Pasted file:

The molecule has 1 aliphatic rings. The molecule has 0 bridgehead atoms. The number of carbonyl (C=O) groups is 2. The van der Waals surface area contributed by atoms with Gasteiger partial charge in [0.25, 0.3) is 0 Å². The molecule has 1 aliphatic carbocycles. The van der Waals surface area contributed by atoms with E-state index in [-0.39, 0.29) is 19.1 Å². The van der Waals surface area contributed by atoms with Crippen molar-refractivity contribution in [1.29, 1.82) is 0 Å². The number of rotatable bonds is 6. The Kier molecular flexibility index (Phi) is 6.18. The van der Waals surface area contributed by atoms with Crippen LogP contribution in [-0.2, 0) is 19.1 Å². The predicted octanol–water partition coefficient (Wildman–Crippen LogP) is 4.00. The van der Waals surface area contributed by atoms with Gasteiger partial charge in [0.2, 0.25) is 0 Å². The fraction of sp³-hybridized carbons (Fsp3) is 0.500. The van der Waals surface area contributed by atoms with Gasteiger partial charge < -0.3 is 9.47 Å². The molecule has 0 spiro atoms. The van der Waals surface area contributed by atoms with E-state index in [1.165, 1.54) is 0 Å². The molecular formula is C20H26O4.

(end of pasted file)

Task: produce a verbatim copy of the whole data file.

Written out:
The molecule has 1 aliphatic rings. The molecule has 0 bridgehead atoms. The number of carbonyl (C=O) groups is 2. The van der Waals surface area contributed by atoms with Gasteiger partial charge in [0.25, 0.3) is 0 Å². The molecule has 1 aliphatic carbocycles. The van der Waals surface area contributed by atoms with E-state index in [-0.39, 0.29) is 19.1 Å². The van der Waals surface area contributed by atoms with Crippen molar-refractivity contribution in [1.29, 1.82) is 0 Å². The number of rotatable bonds is 6. The Kier molecular flexibility index (Phi) is 6.18. The van der Waals surface area contributed by atoms with Crippen LogP contribution in [-0.2, 0) is 19.1 Å². The predicted octanol–water partition coefficient (Wildman–Crippen LogP) is 4.00. The van der Waals surface area contributed by atoms with Gasteiger partial charge in [0.2, 0.25) is 0 Å². The fraction of sp³-hybridized carbons (Fsp3) is 0.500. The van der Waals surface area contributed by atoms with Gasteiger partial charge < -0.3 is 9.47 Å². The molecule has 0 spiro atoms. The van der Waals surface area contributed by atoms with E-state index in [1.165, 1.54) is 0 Å². The molecular formula is C20H26O4.